|The blackeye goby (Rhinogobiops nicholsii)|
G. Cuvier, 1816
The gobies form the family Gobiidae, which is one of the largest families of fish, with more than 2,000 species in more than 200 genera. Most are relatively small, typically less than 10 cm (4 in) in length. Gobies include some of the smallest vertebrates in the world, such as species of the genera Trimmatom nanus and Pandaka pygmaea, which are under 1 cm (3/8 in) long when fully grown. Some large gobies, such as some species of the genera Gobioides or Periophthalmodon, can reach over 30 cm (1 ft) in length, but that is exceptional. Generally, they are benthic, or bottom-dwellers. Although few are important as food for humans, they are of great significance as prey species for commercially important fish such as cod, haddock, sea bass, and flatfish. Several gobies are also of interest as aquarium fish, such as the bumblebee gobies of the genus Brachygobius. Phylogenetic relationships of gobies have been studied using molecular data.
- 1 Description
- 2 Distribution and habitat
- 3 Subfamilies
- 4 Ecology and biology
- 5 Reproduction
- 6 Behavior
- 7 Commercial importance
- 8 See also
- 9 References
- 10 External links
The most distinctive aspects of goby morphology are the fused pelvic fins that form a disc-shaped sucker. This sucker is functionally analogous to the dorsal fin sucker possessed by the remoras or the pelvic fin sucker of the lumpsuckers, but is anatomically distinct; these similarities are the product of convergent evolution. Gobies can often be seen using the sucker to adhere to rocks and corals, and in aquariums they will stick to glass walls of the tank, as well.
Distribution and habitat
Gobies are spread all over the world in tropical and temperate near shore-marine, brackish and freshwater environments. Their range extends from the Old World coral reefs to the seas of the New World, and includes the rivers and near-shore habitats of Europe and Asia. On coral reefs, gobies constitute 35% of the total number of fishes and 20% of the species diversity. Gobies are generally bottom-dwellers and live inside the bodies or burrows of invertebrates.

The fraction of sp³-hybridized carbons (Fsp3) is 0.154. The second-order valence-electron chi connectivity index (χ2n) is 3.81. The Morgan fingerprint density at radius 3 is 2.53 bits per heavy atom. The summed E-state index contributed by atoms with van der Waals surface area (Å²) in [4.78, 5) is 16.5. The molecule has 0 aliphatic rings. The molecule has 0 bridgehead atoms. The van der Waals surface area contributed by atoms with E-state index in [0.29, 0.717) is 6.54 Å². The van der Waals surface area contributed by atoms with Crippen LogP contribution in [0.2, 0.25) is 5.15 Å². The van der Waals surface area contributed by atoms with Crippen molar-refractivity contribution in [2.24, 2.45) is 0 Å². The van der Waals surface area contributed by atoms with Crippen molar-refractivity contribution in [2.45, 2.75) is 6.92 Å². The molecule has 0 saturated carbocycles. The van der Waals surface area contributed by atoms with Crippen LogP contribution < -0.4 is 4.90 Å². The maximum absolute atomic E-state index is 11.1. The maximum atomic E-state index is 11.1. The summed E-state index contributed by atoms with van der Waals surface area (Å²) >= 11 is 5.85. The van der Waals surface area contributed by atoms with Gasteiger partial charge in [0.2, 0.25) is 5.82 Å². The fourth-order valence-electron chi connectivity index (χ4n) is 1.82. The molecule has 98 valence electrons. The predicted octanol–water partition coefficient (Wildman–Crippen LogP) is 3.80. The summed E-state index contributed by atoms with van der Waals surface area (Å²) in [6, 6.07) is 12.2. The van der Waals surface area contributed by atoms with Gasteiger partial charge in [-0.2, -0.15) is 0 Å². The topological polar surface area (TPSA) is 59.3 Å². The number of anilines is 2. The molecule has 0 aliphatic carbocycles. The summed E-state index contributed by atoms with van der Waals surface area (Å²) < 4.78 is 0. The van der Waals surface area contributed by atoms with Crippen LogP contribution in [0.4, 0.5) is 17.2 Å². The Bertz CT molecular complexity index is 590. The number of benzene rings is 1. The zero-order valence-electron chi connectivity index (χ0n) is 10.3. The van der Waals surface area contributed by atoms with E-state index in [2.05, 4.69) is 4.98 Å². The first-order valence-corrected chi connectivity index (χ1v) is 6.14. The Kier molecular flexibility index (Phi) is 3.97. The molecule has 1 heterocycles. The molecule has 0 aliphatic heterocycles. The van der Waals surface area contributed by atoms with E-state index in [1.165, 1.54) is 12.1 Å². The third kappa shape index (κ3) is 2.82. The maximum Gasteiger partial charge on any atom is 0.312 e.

Gobiidae contains six subfamilies:
Members of the subfamily Amblyopinae are elongated mud-dwelling gobies commonly known as the eel gobies or worm gobies. Their two dorsal fins are connected by a membranous structure and their eyes are highly reduced. They are usually pink, red, or purple in coloration. Amblyopinae contain 12 genera and about 23 species.
Members of Benthophilinae are endemic to the Ponto-Caspian region (including the Marmara, Black, Azov, Caspian, and Aral Seas). The representatives of the subfamily have fused pelvic fins and elongated dorsal and anal fins. They are distinguished from the closely related subfamily Gobiinae by the absence of a swimbladder in adults and location of the uppermost rays of the pectoral fins within the fin membrane. Its members include tadpole gobies, monkey gobies, and bighead gobies.
Members of Gobiinae are known as true gobies. It is the most widespread and most diverse of the subfamilies under Gobiidae, containing around 2000 species and 150 genera.
Members of Gobionellinae mostly inhabit estuarine habitats, though some are freshwater. They are found in tropical and temperate regions around the world with the exception of the northeastern Atlantic Ocean, the Mediterranean Sea, and the Ponto-Caspian region. It includes around 370 species and 55 genera.
Members of Oxudercinae are commonly known as mudskippers. They are highly specialized members of the family. They are able to survive for extended periods on land through a combination of behavioral and physiological adaptations, including pectoral fins that act as simple legs; the ability to breathe through their skins (like frogs); and the digging of damp burrows to avoid drying out. Mudskippers live in tidal areas, particularly on mudflats and in mangrove forests, and are only found in tropical and subtropical regions.
Ecology and biology
Gobies are primarily fish of shallow marine habitats, including tide pools, coral reefs, and seagrass meadows; they are also very numerous in brackish water and estuarine habitats, including the lower reaches of rivers, mangrove swamps, and salt marshes. A small number of gobies (unknown exactly, but in the low hundreds) are also fully adapted to freshwater environments. These include the Asian river gobies (Rhinogobius spp.), the Australian desert goby (Chlamydogobius eremius), and the European freshwater goby Padogobius bonelli. Most gobies feed on small invertebrates, although some of the larger species eat other fish, and a few eat planktonic algae.
Gobies attach their eggs to a substrate, such as vegetation, coral, or a rock surface. They lay from five to a few thousand eggs, depending on the species. After fertilizing the eggs, the male guards the eggs from predators and keep them free from detritus. The male fans the eggs, thereby providing them with oxygen. The female maintains the burrow. The eggs hatch after a few days. The larvae are born transparent, and they develop coloration after spreading to find a suitable habitat. The larvae of many freshwater goby species are carried downstream to the brackish waters, or even to the sea. They return to fresh water weeks or months later.